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* Major Sirr, the defendant, soon arrived, went into his office, and returned with an order which he had written, and by virtue of which Mr. Hevey was conveyed to the custody of his old friend and gaoler, Major Sandys. Here he was flung into a roon of about thirteen fect by twelve; it was called the hospital of the provost; it was occupied by six beds, in which were to lie fourteen or fifteen miserable wretches, some of them sinking under contagious disorders. Here he passed the first night without bed or food. The next morning his humane keeper, the Major, appeared. The plaintiff demanded why he was so imprisoned, complained of hunger, and asked for the gaol allowance ? Major Sandys replied with a torrent of abuse, which he concluded by saying, 'your crime is

your

insolence to Major Sirr; however, he disdains to trample on you; you may appease him by proper and contrite submission; but unless you do so you shall rot where you are. I tell you this, that if Government will not protect us, by God, we will not protect them. You will probably (for I know your insolent and ungrateful hardiness) attempt to get out by an habeas corpus, but in that you will find yourself mistaken, as such a rascal deserves. IIevey was insolent enough to issue a habeas corpus, and a return was made on it, “that Hevey was in custody under a warrant from General Craig, on a charge of treason. That this return was a gross falsehood, fabricated by Sirr, I am instructed to assert. The judge, before whom this return was brought, felt that he had no authority to liberate the unhappy prisoner; and thus, by a most inhuman and malicious lie, my client was again remanded to the horrid mansion of pestilence and famine. Upon this Mr. Hevey, finding that nothing else remained, signed a submission dictated by Sandys, was enlarged from confinement, and brought the present action.”

The foregoing is a very curtailed sketch of the particulars of this case; those who partake of the prevailing taste for strong emotions are referred to the entire report, where they will find in every line abundant sources of additional excitement. Of the style in which the advocate commented upon

these * Sir Ralph Abercromby (born in 1738, died in 1801) commanded the troops in Ireland during the early part of the Rebellion of 1798 ; but his disgust at the system of cruelty and tyranny sanctioned there by the Government, caused him to make indignant remonstrances, which were answered by his recall.-M.

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extraordinary facts, the following is among the most striking examples:

Adverting to the ignorance in which England was kept regarding the sufferings of Ireland, and to the benefit to be derived from sending her one authenticated example, Mr. Curran goes on—“I cannot also but observe to you, that the real state of one country is more forcibly impressed on the attention of another by a verdict on such a subject as this, than it could be by any general description. When

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endeavour to convey an idea of a great number of barbarians practising a great variety of cruelties upon an incalculable number of sufferers, nothing defined or specific finds its way to the heart; nor is any sentiment excited, save that of a general, erratic, unappropiated commiseration. If, for instance, you wished to convey to the mind of an English matron the horrors of that direful period, when, in defiance of the remonstrance of the ever to be lamented Abercromby,* our poor people were surrendered to the licentious brutality of the soldiery, by the authority of the State--you would vainly endeavour to give her a general picture of lust, and rapine, and murder, and conflagration. By endeavouring to comprehend every thing, you would convey nothing. When the father of poetry wishes to pourtray the movements of contending armies and an embattled field, he exemplifies only, he does not describe-he does not venture to describe the perplexed and promiscuous conflicts of adverse hosts, but by the acts and fates of a few individuals he conveys a notion of the vicissitudes of the fight and the fortunes of the day. So should your story to her keep clear of generalities; instead of exhibiting the picture of an entire province, select a single object, and even in that single object do not release the imagination of your hearer from its task, by giving more than an outline. Take a cottage--place the affrighted mother of her orphan daughters at the door, the paleness of death in her face, and more than its agonies in her heart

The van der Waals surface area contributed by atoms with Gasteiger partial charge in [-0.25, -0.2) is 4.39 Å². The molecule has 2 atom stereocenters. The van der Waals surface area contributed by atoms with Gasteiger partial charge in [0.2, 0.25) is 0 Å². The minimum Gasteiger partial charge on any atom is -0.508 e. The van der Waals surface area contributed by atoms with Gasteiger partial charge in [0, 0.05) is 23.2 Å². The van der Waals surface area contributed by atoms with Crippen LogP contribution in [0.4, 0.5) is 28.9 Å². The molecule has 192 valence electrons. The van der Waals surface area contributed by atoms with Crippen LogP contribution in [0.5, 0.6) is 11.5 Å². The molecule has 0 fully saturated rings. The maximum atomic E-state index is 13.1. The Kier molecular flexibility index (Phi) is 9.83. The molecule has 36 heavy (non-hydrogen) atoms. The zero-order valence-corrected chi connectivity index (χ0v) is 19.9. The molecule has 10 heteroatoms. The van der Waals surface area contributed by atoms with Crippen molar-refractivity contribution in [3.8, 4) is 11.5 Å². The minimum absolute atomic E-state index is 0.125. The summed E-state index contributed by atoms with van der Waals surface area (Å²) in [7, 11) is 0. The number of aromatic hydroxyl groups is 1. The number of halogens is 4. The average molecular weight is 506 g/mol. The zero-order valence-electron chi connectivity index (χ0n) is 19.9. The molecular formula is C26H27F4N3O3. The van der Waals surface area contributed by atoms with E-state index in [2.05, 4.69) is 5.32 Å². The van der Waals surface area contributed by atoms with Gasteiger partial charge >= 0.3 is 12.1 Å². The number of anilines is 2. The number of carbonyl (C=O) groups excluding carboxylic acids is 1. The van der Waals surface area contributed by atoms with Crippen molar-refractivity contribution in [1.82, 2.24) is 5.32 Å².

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her aching heart, her anxious ear struggling through the mist of closing day to catch the approaches of desolation and dishonour. The ruffian gang arrives—the feast of plunder begins—the cup of madness kindles in its circulation—the wandering glances of the ravisher become concentrated upon the shrinking and devoted victim : you need not dilate-you need not expatiate—the unpolluted mother, to whom you tell the story of horror, beseeches you not to proceed; she presses her child to her heart-she drowns it in her tears—her fancy catches more than an angel's tongue could describe ; at a single view she takes in the whole miserable succession of force, of profanation, of despair, of death. So it is in the question before us. If any man shall hear of this day's transaction, he cannot be so foolish as to suppose that we have been confined to a single character like those now brought before you. No, gentlemen, far from it—he will have too much common sense not to know, that outrages like these are never solitary; that where the public calamity generates imps like these, their number is as the sands of the sea, and their fury as insatiable as its waves."